A study of ripening corn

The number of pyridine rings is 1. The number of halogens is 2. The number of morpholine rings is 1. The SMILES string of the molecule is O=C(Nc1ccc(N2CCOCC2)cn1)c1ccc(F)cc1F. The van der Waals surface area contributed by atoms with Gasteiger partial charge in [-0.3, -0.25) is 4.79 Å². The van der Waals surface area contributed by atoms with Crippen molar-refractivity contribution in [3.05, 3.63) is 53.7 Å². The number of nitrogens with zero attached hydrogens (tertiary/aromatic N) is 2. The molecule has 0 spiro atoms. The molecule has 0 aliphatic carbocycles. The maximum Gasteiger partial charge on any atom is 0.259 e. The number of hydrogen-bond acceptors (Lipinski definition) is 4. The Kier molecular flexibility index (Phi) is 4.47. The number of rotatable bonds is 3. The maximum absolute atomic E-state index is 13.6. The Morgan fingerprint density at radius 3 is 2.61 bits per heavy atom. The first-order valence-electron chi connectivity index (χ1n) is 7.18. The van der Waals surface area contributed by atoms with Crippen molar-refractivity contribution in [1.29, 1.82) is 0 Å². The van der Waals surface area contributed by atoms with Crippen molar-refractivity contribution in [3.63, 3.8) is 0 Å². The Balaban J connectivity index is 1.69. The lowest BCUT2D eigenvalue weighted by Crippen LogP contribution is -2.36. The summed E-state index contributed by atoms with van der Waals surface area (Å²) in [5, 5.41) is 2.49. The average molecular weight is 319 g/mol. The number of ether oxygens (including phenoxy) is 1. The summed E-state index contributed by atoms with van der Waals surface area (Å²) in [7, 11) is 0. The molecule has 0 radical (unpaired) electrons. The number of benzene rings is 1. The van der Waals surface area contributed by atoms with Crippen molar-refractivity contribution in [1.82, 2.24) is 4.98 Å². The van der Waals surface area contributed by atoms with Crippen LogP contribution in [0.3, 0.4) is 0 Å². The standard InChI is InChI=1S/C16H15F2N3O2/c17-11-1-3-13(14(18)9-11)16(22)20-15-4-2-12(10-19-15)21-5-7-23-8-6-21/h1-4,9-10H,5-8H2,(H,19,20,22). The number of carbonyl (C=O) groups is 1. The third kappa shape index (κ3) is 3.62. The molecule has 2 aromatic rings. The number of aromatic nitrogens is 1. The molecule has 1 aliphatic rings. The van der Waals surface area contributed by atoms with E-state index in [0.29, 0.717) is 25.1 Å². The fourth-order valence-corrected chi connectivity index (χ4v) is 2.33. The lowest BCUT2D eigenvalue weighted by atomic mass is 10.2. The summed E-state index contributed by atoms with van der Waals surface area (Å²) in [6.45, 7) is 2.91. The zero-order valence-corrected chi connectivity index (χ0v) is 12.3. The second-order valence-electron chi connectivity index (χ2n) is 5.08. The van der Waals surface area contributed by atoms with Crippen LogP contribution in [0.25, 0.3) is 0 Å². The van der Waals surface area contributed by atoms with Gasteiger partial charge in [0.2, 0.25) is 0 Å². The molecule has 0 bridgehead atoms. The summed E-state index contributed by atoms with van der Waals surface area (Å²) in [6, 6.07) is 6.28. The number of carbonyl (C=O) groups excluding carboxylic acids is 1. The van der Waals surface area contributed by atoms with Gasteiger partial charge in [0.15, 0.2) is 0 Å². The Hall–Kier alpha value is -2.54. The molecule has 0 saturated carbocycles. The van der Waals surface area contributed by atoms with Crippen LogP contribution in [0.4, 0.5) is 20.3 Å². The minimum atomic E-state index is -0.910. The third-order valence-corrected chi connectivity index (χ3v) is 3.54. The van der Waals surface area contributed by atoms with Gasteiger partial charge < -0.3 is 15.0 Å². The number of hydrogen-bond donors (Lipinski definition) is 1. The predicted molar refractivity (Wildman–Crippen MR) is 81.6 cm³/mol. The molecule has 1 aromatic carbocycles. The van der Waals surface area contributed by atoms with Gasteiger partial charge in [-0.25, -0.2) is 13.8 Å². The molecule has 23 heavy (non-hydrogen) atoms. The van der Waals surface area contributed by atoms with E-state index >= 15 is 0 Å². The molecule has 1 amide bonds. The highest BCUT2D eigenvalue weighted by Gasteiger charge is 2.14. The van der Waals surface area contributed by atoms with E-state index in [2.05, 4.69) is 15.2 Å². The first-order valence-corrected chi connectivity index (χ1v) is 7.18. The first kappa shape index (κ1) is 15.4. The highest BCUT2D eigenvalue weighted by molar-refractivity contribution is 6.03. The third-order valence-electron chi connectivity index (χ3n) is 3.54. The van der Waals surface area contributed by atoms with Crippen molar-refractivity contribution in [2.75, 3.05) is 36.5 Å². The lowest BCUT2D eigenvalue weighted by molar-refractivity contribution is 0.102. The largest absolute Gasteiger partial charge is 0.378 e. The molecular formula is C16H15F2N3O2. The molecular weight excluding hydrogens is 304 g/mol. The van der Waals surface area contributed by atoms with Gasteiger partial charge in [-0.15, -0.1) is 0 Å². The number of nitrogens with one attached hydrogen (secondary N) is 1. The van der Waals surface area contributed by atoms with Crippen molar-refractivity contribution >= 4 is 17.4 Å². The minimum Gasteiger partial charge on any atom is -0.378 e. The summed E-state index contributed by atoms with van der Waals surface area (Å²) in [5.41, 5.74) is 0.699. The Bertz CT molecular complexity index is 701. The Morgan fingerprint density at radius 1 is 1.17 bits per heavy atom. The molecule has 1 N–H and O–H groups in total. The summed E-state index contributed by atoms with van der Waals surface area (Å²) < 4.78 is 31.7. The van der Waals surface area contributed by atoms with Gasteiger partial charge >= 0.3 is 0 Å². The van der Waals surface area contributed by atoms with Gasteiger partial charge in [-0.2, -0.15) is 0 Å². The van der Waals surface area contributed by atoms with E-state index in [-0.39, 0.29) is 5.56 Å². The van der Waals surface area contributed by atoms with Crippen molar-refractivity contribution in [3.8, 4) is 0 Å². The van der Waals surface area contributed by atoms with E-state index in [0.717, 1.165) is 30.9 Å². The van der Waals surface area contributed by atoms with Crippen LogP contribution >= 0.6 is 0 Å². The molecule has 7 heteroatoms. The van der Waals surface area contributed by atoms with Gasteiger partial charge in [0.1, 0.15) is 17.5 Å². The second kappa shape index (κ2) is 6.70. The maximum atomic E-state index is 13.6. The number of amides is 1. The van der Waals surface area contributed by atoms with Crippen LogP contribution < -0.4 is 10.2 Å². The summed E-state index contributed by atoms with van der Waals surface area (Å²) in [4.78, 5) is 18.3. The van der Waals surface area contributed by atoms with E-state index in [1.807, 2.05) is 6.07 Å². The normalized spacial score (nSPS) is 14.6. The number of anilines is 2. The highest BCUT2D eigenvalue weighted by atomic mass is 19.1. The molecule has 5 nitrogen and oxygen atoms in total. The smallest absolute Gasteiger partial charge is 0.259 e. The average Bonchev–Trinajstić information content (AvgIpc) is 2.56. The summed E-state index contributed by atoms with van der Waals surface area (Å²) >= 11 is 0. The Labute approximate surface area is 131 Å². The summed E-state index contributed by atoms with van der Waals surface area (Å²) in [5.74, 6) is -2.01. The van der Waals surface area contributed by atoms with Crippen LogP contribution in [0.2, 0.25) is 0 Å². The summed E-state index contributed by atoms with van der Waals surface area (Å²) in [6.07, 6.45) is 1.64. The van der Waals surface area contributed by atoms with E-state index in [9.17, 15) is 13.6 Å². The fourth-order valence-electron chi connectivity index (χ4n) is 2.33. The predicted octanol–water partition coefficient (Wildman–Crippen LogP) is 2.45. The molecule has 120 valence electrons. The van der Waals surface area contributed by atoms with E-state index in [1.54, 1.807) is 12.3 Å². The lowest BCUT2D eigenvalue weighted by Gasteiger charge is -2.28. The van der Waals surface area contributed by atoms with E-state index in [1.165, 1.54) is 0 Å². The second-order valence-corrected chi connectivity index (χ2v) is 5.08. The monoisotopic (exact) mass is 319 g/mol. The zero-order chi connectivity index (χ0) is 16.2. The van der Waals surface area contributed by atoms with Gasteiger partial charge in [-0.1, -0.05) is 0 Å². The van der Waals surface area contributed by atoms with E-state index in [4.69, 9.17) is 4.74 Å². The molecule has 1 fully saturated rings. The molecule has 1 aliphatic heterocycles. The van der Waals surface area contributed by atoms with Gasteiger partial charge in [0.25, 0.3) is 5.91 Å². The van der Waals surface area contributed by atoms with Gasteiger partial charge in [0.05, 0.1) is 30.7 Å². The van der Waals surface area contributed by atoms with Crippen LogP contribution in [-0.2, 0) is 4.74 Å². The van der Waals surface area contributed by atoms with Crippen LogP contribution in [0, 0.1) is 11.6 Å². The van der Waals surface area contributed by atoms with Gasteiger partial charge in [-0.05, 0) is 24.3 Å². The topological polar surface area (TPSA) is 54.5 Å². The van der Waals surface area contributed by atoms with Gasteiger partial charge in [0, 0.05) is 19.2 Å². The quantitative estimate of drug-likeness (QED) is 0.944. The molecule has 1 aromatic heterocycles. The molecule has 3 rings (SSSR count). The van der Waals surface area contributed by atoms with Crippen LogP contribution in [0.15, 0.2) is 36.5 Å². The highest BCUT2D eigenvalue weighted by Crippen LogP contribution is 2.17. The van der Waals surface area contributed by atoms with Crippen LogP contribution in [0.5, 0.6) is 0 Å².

In the fall of 1892 a line of investigation was undertaken by the writer with a view to determining some of the successive changes that take place in a crop of com in the process of ripening, and also to ascertain the character, composition and quantity of product, and an indication of its feeding value, when harvested in different stages of growth. To this end five plots of one-fifth of an acre each of good well grown field com were put in shock at intervals of a week, commencing on September 17, and ending October 18, and in addition a plot of equal area was left in the field until December 17, and the stalks then cut as in shocking, and weighed and sampled for analysis. The purpose was to follow as closely as possible, the most approved methods in common farm practice, and the fodder was shocked and left in the field and samples taken in the condition that it would be found in feeding from the shock several months later. On the date named the shocked com grown on each plot was husked in the field, the com and stover brought in and weighed separately and sampled for analysis. Weights were taken of the entire product of com and stover from each plot. The shocks were twelve hills square and were put up by what is known as the “jack” system; that is, a scantling two by four inches by fourteen feet, supported at one end by two legs about four feet long, the other end resting on the ground, and a four inch fence board, five feet long, passing through a mortised hole four feet from the upper end of the scantling constituted a frame work around which the shocks were built, thus partially dividing each shock into four sections and enabling the fodder to cure perfectly although the first and second cuttings were quite green when put up. When the com was brought in on December 17, there was six or eight inches of snow on the ground, but all shocks were standing well and the com fodder, except for a little snow that had drifted in, was found to be dry, bright and well cured.